Today, Bert Crenca of AS220 and Lynne McCormack of the city of Providence, R.I., spoke at the Artists & Entrepreneurs: Creating Community and Jobs luncheon hosted by the Independent and the Greater Colorado Springs Chamber of Commerce and EDC. Crenca and McCormack, both heavy hitters in Providence's arts scene, are visiting the Springs to offer support and advice on fostering culture as an economic driver here (read more about that in our recent cover story, "The Rhode to renaissance.")
Around 200 people attended, filling the room. Christina McGrath of COPPeR, Susan Edmondson of the Bee Vradenburg Foundation, Steve Wood of Concrete Couch (who hosted Crenca last year), Mike Bristol of Bristol Brewing Co. and the Ivywild Project, Brett Andrus of the Modbo and S.P.Q.R. and Don Goede of Marmalade at Smokebrush attended, as well as local artists including Charles Rockey and Sean O'Meallie. (As far as we could tell, no one from City Council or the mayor's office attended.)
Crenca and McCormack spoke quickly about the history of revitalization in Providence before moving on to the story of AS220 itself. Amazingly, Providence rerouted its railroad, a highway and a river before Crenca started gathering artists and friends downtown.
"You guys haven't made the same mistakes," Crenca said. "Your streets are too wide, but whatever."
Later, the pair spoke on their relationships with Providence mayors and how they accomplished milestones such as appointing a task force to implement such items as the city's cultural plan and before that, passing tax breaks for artists and galleries in a specified downtown arts district.
The latter didn't work out perfectly at first, says Crenca, but it did draw national attention and galvanize the confidence of the city itself, something just as important, he said. "Don't underestimate the power of that."
Overall, both speakers were impressed with the state of the arts in Colorado Springs (a "roll-up-your-sleeves-kind-of-town" said Crenca). At the beginning of their presentation, Crenca jokingly asked what he was actually doing here.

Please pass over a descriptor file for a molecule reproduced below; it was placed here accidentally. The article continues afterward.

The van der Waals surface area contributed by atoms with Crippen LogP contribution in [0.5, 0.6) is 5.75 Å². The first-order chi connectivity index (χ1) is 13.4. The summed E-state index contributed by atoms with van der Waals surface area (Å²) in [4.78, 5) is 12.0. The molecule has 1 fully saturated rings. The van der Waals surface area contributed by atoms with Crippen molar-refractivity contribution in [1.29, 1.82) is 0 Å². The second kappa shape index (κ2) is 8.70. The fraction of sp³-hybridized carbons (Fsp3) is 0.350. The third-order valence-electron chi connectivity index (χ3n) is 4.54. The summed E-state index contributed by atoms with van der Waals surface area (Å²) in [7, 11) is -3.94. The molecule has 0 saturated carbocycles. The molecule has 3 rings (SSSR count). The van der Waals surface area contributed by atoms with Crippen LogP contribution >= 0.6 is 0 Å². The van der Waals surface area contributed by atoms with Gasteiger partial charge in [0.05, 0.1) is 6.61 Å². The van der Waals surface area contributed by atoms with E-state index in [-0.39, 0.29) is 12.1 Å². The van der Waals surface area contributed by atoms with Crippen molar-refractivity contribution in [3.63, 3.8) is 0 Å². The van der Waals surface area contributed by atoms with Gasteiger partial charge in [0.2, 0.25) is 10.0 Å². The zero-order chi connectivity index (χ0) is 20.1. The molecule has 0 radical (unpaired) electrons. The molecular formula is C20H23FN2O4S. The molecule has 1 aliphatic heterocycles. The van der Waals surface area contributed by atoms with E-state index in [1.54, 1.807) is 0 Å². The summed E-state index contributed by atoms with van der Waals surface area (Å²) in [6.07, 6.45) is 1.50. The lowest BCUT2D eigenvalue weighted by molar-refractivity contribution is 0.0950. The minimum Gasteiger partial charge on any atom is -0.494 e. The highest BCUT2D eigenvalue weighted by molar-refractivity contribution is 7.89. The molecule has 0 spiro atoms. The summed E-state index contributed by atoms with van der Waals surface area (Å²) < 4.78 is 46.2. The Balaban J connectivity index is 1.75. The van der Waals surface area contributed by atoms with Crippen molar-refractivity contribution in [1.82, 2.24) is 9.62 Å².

"Our work here is done today, because you all have the right people in the room. You just need to talk to each other."
But he also added some advice, speaking on his experiences in Providence. For one, build up a brand. Say it enough and "act as if," he advised. Even if an organization is still getting its sea legs or a city is still building its arts scene, "act as if" it were fully fledged and use that posture to attract others.
Crenca also said that we as people aren't great at recognizing "the next great thing" that will save the city or spark the cultural fire. Even so, it's a risky tactic. Instead, he and the folks at AS220 focus on "creating a compost" to nurture an artistic environment.
That approach was illustrated at the end of their presentation, when Crenca showed a video of AS220's youth programs, in which teens talked about how they came to the organization and what it meant to them. In the final moment, one young man said, "AS220 is a home." The crowd stood in applause.
Afterward, Crenca and McCormack visited the Ivywild Project and Tuesday morning they'll talk with a group include City Chief of Economic Vitality & Innovation Steve Cox at Marmalade.
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